In the experimental studies, the intraperitoneal administration of the saturated HS aqueous solution led to a decrease in the total concentration of blood plasma homocysteine and lipid peroxidation processes both in blood plasma and myocardium. Moreover, administration of HS reduced production of superoxide anion and HO and recovered activities of the mitochondrial enzymes, including succinate dehydrogenase, cytochrome oxidase and mitochondrial superoxide dismutase, whose functions are impaired during homocysteinemia .
Interestingly, both in vivo and vitro experiments have revealed that HS targets a marker of endoplasmic stress, glucose-regulated protein p78, which is expressed during homocysteinemia and other diseases characterized by impaired energy metabolism . Thus, the protective effect of HS on CVS occurs via regulation of the ETC enzyme activity as well as metabolic and redox-dependent pathways which components are signaling and regulatory thiol-containing proteins [8, 15, 16, 17].
Other targets of the HS protective effect on CVS cells include ATP-dependent K channels that mediate the cardioprotective effects of preconditioning (Fig. 1) . Previously, we described structure and regulatory mechanisms of these channels in MCM with the participation of the hypoxia-inducible factor-1alpha (HIF-1alpha) . The current review elaborates mechanisms that are involved into activation of K channels with the participation of HS generated during hypoxia  (Table 1, Ref. [14, 15, 16, 17, 20, 21, 22, 23, 24, 25, 26, 27, 28, 29, 30, 31, 32, 33, 34, 35, 36, 37, 38, 39, 40, 41, 42, 43, 44, 45, 46, 47, 48, 49, 50, 51, 52, 53, 54, 55, 56, 57, 58, 59, 60]).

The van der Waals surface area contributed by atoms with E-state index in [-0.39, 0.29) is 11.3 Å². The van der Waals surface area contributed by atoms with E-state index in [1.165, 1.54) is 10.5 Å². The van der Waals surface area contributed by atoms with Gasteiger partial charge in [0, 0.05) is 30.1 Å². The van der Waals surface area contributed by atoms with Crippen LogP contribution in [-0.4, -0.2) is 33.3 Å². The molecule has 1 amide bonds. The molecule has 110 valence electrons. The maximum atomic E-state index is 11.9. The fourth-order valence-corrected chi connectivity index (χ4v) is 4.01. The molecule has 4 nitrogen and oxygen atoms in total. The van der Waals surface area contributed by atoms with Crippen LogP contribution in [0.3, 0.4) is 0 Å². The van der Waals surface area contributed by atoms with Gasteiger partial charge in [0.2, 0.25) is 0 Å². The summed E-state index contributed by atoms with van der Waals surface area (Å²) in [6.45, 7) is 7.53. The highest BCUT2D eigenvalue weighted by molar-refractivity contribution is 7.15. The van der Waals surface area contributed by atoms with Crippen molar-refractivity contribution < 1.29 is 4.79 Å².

|Main molecular targets in CVS||Effects on cells of CVS||Clinical significance and prospects for pharmacological use||References|
|Hydrogen sulfide (HS)|
|ETC enzymes||Activation and increase of ATP synthesis||Adaptive response in vessels during hypoxia||[23, 26]|
|Homocysteine||Restoring the level of CSE activities||Protection the myocardium from oxidative and ER stress induced by HHcy||[14, 15, 17]|
|Nrf2||Decreasing in generation of ROS||Reducing the risk of hypertension and myocardial infarction||[21, 22, 23]|
|NLRP3 inflammasome||Inhibiting both nuclear translocation of NF-kappaB and NLRP3 inflammasome activation||Inhibition the vicious cycle of oxidative stress and inflammation in hypertension||[45, 46]|
|KATP||Increasing of MMP,decreasing of mitochondrial Ca overload and opening of the MPTP; decreasing in caspase 9 activity||Protection of cells from ischemic and reperfusion damages. Control the ventilatory responses to hypoxia||[16, 20, 24, 25, 203]|